The latest edition of the Keli festival presents performances by a 77-year-old artiste harking back to a rare tradition in the dance form, which his guru introduced Mumbai to in 1997
Sadanam Krishnankutty in Narakasuravadham
Only those who have been uprooted know the void that displacement brings. When Ramachandran K arrived in Mumbai in 1990, he found no platform to watch a Kathakali or koodiyattam performance — something that was routine when he was studying to be a printing technologist in Thrissur, also home to the well-known performing arts centre, Kerala Kalamandalam. "But we must take our roots wherever we go," says the 57-year-old. And that was the genesis of Keli (good beginning in Malayalam), a Mumbai-based charitable organisation striving to preserve the classical cultural heritage of India. Its annual festival, which began in 1997, has celebrated an array of art forms including Mohiniattam, thayambaka and the vanishing rhythms of Kerala. This weekend it is back to where it all began.
Sadanam Krishnankutty in Narakasuravadham as Hanuman
The three-day Keli Kathakali Festival will showcase three episodes from the classical dance form in a rare tradition represented by the late Guru Keezhpadam Kumaran Nair, who performed at the inaugural edition of the festival. Taking this cultural baton forward is his 77-year-old disciple and Kathakali exponent, Guru Sadanam Krishnankutty, known for his presentations of heroes, anti-heroes, demonic characters, Hanuman and female roles. He will perform with 19 artistes.
Sadanam Krishnankutty in Narakasuravadham in Kiratham
"This edition is a revisit to the 1997 festival. Keezhpadam Kumaran Nair was 81 then, but he performed for three hours, matching the stamina of his young troupe," recalls Ramachandran, also the festival director, adding that Nair worked towards contemporarising the form and content of Kathakali, for he believed that a traditional art form must engage newer audiences.
The late Keezhpadam Kumaran Nair's performance at the inaugural edition of the Keli Festival in 1997
In an email interview, Irinjalakuda-based Krishnankutty tells us, "[Nair] was a visionary with innovative insight but strict adherence to the base of the art form. While other actors of his time innovated mostly the form, he focussed on the content. He had a social vision and was conscious about gender roles. Kathakali is a male-dominated form. Its content, drawing from the epics, too is from a masculine perspective. But he re-interpreted the female characters, raising their social status. Sita, for instance, who is abandoned by Rama asks a thousand silent questions through dramatic movements in Nair's version."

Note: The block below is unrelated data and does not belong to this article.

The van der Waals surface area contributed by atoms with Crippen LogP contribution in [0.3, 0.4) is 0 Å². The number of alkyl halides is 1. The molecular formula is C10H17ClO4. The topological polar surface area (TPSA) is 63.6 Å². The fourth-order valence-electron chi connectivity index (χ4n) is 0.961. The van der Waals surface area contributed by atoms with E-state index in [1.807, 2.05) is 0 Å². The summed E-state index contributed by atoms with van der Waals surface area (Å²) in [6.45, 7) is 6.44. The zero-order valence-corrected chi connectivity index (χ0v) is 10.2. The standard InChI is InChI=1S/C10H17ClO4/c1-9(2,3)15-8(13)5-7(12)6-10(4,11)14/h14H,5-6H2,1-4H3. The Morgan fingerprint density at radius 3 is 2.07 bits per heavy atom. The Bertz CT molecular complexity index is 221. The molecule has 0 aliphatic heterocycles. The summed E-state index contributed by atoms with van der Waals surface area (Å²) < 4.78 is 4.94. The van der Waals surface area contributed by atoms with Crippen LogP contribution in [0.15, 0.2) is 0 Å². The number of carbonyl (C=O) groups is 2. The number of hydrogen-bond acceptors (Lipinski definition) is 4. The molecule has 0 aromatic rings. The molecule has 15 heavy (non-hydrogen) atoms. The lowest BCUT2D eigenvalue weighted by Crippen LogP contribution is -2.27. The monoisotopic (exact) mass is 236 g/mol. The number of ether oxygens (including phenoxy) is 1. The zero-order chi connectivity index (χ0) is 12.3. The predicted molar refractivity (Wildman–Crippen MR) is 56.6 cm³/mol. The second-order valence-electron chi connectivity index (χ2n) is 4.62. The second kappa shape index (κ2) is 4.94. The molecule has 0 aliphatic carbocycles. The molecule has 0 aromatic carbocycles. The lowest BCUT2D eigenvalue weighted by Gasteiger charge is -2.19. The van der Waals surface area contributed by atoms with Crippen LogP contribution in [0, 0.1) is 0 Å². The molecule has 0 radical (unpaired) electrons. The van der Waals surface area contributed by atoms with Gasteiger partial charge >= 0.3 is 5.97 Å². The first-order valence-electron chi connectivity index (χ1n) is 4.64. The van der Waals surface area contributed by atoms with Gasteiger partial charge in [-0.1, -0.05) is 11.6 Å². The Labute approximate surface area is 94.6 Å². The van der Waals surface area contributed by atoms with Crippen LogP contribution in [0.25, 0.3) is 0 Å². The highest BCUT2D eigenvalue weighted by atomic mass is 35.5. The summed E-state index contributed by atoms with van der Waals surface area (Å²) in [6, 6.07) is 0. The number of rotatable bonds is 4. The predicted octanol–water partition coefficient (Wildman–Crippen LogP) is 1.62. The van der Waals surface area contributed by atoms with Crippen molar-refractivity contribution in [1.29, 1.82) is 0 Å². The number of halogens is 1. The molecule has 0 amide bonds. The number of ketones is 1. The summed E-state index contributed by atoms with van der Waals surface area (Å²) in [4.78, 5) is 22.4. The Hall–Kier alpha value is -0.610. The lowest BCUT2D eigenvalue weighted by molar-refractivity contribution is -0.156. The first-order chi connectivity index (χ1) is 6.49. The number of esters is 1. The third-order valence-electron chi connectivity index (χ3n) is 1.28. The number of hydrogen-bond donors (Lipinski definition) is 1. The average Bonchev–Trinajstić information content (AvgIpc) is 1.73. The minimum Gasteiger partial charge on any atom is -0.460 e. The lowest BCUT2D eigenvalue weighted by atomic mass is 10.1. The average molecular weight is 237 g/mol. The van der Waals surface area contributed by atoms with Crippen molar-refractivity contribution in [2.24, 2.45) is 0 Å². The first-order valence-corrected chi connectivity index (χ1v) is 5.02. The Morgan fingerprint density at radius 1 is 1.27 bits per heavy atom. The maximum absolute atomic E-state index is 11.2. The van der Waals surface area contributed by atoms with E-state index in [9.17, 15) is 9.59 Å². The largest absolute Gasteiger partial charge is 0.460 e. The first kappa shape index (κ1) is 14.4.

He adds that Nair improvised the footwork by splitting and redesigning the rhythm, and re-interpreted the acting, dance and mime elements of the art form, giving it a different aesthetic. Krishnankutty will perform the Sita-Hanuman episode, called Lavanasura Vadham, on the third day of the festival. The other performances include Kiratham, an episode involving Arjuna and Shiva-Parvati, and Narakasura Vadham, about a mighty demon in the age of Krishna.
Shashi Kapoor felicitated Nair at the event
Ramachandran informs us that the performances will take place across venues in the city — including one at the Department of Atomic Energy Convention Centre — and since they use a blend of Sanskrit and Malayalam, the dances will be accompanied by the projection of subtitles. In fact, making kathakali and other art forms from the southern states accessible to Mumbaikars has been at the core of the festival. For this, Ramachandran collaborated with theatre personality Sanjna Kapoor in the first five years. The festival sees several students in attendance as a result of their outreach programmes, some of which have been facilitated by Kapoor and Sameera Iyengar's theatre movement, Junoon.
Over the years, the festival has seen many such collaborations, with Pt Jasraj, Kishori Amonkar, Kanak Rele and Ustad Allarakha attending the events and engaging in creative exchange. "Zakir Hussain would sit throughout our Rhythm Festival we would have at the Horniman Circle Garden," shares Ramachandran, who vividly remembers listening to the beats of a thousand drummers from dusk to dawn in his village in Thrissur. "It is indeed a coming together of diverse art fraternities. And this dialogue that transcends language, geography and culture is our aim."
On: February 8, 6.45 pm; YB Chavan Centre, Nariman Point (Kiratham).
On: February 9, 6.30 pm; DAE Convention Centre, Anushakti Nagar (Narakasuravadham).
On: February 10, 7 pm; Terna auditorium, Nerul (Lavanasuravadham).